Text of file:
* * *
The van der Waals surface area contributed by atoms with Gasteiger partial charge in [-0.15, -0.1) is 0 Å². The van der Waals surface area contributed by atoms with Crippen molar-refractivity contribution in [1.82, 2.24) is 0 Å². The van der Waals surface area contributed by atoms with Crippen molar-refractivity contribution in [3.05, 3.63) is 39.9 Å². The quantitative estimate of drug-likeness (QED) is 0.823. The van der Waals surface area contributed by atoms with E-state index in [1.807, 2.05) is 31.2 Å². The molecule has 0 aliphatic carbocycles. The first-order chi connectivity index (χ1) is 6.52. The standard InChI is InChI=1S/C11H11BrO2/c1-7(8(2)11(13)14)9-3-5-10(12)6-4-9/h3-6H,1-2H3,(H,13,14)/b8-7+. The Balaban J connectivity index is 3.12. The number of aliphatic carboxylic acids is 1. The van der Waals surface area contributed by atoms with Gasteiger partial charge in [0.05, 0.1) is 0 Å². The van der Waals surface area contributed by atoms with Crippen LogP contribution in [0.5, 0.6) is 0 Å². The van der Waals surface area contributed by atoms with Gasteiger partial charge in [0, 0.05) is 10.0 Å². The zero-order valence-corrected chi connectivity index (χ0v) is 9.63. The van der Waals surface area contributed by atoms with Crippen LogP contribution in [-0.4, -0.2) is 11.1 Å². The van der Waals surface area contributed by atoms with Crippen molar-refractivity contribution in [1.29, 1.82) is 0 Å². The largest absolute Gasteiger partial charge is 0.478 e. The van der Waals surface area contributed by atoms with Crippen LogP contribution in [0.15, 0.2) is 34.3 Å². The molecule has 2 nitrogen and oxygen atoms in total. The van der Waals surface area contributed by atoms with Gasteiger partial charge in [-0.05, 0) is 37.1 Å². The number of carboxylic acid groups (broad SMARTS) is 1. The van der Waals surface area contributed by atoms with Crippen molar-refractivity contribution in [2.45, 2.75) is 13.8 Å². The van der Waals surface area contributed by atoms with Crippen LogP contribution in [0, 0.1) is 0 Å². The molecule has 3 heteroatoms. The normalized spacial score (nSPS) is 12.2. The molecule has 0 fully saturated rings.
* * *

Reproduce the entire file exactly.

The van der Waals surface area contributed by atoms with Gasteiger partial charge in [-0.15, -0.1) is 0 Å². The van der Waals surface area contributed by atoms with Crippen molar-refractivity contribution in [1.82, 2.24) is 0 Å². The van der Waals surface area contributed by atoms with Crippen molar-refractivity contribution in [3.05, 3.63) is 39.9 Å². The quantitative estimate of drug-likeness (QED) is 0.823. The van der Waals surface area contributed by atoms with E-state index in [1.807, 2.05) is 31.2 Å². The molecule has 0 aliphatic carbocycles. The first-order chi connectivity index (χ1) is 6.52. The standard InChI is InChI=1S/C11H11BrO2/c1-7(8(2)11(13)14)9-3-5-10(12)6-4-9/h3-6H,1-2H3,(H,13,14)/b8-7+. The Balaban J connectivity index is 3.12. The number of aliphatic carboxylic acids is 1. The van der Waals surface area contributed by atoms with Gasteiger partial charge in [0.05, 0.1) is 0 Å². The van der Waals surface area contributed by atoms with Crippen LogP contribution in [0.5, 0.6) is 0 Å². The van der Waals surface area contributed by atoms with Gasteiger partial charge in [0, 0.05) is 10.0 Å². The zero-order valence-corrected chi connectivity index (χ0v) is 9.63. The van der Waals surface area contributed by atoms with Crippen LogP contribution in [-0.4, -0.2) is 11.1 Å². The van der Waals surface area contributed by atoms with Crippen molar-refractivity contribution in [1.29, 1.82) is 0 Å². The largest absolute Gasteiger partial charge is 0.478 e. The van der Waals surface area contributed by atoms with Crippen LogP contribution in [0.15, 0.2) is 34.3 Å². The molecule has 2 nitrogen and oxygen atoms in total. The van der Waals surface area contributed by atoms with Gasteiger partial charge in [-0.05, 0) is 37.1 Å². The number of carboxylic acid groups (broad SMARTS) is 1. The van der Waals surface area contributed by atoms with Crippen molar-refractivity contribution in [2.45, 2.75) is 13.8 Å². The van der Waals surface area contributed by atoms with Crippen LogP contribution in [0, 0.1) is 0 Å². The molecule has 3 heteroatoms. The normalized spacial score (nSPS) is 12.2. The molecule has 0 fully saturated rings.